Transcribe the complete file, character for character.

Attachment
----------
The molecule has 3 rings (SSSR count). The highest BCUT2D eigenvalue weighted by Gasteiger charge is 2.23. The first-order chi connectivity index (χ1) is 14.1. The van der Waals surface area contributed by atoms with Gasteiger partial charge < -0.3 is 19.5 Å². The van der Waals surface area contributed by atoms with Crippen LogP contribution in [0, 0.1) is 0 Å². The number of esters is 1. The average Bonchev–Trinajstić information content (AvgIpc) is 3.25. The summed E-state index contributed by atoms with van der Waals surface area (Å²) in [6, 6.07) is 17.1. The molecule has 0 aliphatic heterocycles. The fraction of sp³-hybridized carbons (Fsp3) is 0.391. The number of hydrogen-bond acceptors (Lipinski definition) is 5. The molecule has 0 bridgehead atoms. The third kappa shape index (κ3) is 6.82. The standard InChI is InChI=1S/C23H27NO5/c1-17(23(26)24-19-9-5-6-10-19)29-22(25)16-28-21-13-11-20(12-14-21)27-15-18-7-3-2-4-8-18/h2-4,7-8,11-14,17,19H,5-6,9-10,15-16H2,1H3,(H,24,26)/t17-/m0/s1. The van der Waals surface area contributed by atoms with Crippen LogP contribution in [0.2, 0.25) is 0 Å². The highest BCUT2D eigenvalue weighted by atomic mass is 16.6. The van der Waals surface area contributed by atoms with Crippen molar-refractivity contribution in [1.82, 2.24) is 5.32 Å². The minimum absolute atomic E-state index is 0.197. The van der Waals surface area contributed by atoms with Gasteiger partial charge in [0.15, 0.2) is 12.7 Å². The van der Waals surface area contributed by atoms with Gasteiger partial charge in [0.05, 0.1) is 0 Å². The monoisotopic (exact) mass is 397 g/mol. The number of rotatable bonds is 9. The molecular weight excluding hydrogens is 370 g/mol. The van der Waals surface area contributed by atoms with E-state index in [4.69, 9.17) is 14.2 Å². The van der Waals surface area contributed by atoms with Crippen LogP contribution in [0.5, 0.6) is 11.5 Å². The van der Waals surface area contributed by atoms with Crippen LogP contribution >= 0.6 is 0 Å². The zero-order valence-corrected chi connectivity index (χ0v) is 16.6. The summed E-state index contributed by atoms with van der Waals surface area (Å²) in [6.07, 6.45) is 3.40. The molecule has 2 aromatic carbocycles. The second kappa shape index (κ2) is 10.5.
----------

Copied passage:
The molecule has 3 rings (SSSR count). The highest BCUT2D eigenvalue weighted by Gasteiger charge is 2.23. The first-order chi connectivity index (χ1) is 14.1. The van der Waals surface area contributed by atoms with Gasteiger partial charge < -0.3 is 19.5 Å². The van der Waals surface area contributed by atoms with Crippen LogP contribution in [0, 0.1) is 0 Å². The number of esters is 1. The average Bonchev–Trinajstić information content (AvgIpc) is 3.25. The summed E-state index contributed by atoms with van der Waals surface area (Å²) in [6, 6.07) is 17.1. The molecule has 0 aliphatic heterocycles. The fraction of sp³-hybridized carbons (Fsp3) is 0.391. The number of hydrogen-bond acceptors (Lipinski definition) is 5. The molecule has 0 bridgehead atoms. The third kappa shape index (κ3) is 6.82. The standard InChI is InChI=1S/C23H27NO5/c1-17(23(26)24-19-9-5-6-10-19)29-22(25)16-28-21-13-11-20(12-14-21)27-15-18-7-3-2-4-8-18/h2-4,7-8,11-14,17,19H,5-6,9-10,15-16H2,1H3,(H,24,26)/t17-/m0/s1. The van der Waals surface area contributed by atoms with Crippen LogP contribution in [0.2, 0.25) is 0 Å². The highest BCUT2D eigenvalue weighted by atomic mass is 16.6. The van der Waals surface area contributed by atoms with Crippen molar-refractivity contribution in [1.82, 2.24) is 5.32 Å². The minimum absolute atomic E-state index is 0.197. The van der Waals surface area contributed by atoms with Gasteiger partial charge in [0.15, 0.2) is 12.7 Å². The van der Waals surface area contributed by atoms with Gasteiger partial charge in [0.05, 0.1) is 0 Å². The monoisotopic (exact) mass is 397 g/mol. The number of rotatable bonds is 9. The molecular weight excluding hydrogens is 370 g/mol. The van der Waals surface area contributed by atoms with E-state index in [4.69, 9.17) is 14.2 Å². The van der Waals surface area contributed by atoms with Crippen LogP contribution in [0.5, 0.6) is 11.5 Å². The van der Waals surface area contributed by atoms with Crippen LogP contribution >= 0.6 is 0 Å². The zero-order valence-corrected chi connectivity index (χ0v) is 16.6. The summed E-state index contributed by atoms with van der Waals surface area (Å²) in [6.07, 6.45) is 3.40. The molecule has 2 aromatic carbocycles. The second kappa shape index (κ2) is 10.5.